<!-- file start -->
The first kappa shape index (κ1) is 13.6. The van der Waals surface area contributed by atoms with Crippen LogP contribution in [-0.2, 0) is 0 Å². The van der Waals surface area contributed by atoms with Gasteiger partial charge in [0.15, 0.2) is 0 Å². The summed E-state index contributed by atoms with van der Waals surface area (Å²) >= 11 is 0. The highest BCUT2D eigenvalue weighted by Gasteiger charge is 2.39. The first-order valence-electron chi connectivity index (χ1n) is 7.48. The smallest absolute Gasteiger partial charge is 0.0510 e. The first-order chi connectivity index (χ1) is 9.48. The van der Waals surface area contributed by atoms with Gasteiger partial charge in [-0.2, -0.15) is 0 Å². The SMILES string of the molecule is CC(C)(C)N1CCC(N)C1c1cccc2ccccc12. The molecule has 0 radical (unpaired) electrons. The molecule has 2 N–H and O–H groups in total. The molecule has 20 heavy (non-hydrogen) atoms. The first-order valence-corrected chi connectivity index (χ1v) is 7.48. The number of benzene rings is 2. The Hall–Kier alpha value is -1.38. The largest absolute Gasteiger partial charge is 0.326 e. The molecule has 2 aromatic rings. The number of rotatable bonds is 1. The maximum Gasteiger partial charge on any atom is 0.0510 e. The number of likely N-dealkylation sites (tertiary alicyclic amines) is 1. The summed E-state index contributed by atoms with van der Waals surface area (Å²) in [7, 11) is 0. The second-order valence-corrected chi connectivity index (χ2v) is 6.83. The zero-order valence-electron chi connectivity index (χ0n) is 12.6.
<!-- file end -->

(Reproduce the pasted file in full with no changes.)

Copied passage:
The first kappa shape index (κ1) is 13.6. The van der Waals surface area contributed by atoms with Crippen LogP contribution in [-0.2, 0) is 0 Å². The van der Waals surface area contributed by atoms with Gasteiger partial charge in [0.15, 0.2) is 0 Å². The summed E-state index contributed by atoms with van der Waals surface area (Å²) >= 11 is 0. The highest BCUT2D eigenvalue weighted by Gasteiger charge is 2.39. The first-order valence-electron chi connectivity index (χ1n) is 7.48. The smallest absolute Gasteiger partial charge is 0.0510 e. The first-order chi connectivity index (χ1) is 9.48. The van der Waals surface area contributed by atoms with Gasteiger partial charge in [-0.2, -0.15) is 0 Å². The SMILES string of the molecule is CC(C)(C)N1CCC(N)C1c1cccc2ccccc12. The molecule has 0 radical (unpaired) electrons. The molecule has 2 N–H and O–H groups in total. The molecule has 20 heavy (non-hydrogen) atoms. The first-order valence-corrected chi connectivity index (χ1v) is 7.48. The number of benzene rings is 2. The Hall–Kier alpha value is -1.38. The largest absolute Gasteiger partial charge is 0.326 e. The molecule has 2 aromatic rings. The number of rotatable bonds is 1. The maximum Gasteiger partial charge on any atom is 0.0510 e. The number of likely N-dealkylation sites (tertiary alicyclic amines) is 1. The summed E-state index contributed by atoms with van der Waals surface area (Å²) in [7, 11) is 0. The second-order valence-corrected chi connectivity index (χ2v) is 6.83. The zero-order valence-electron chi connectivity index (χ0n) is 12.6.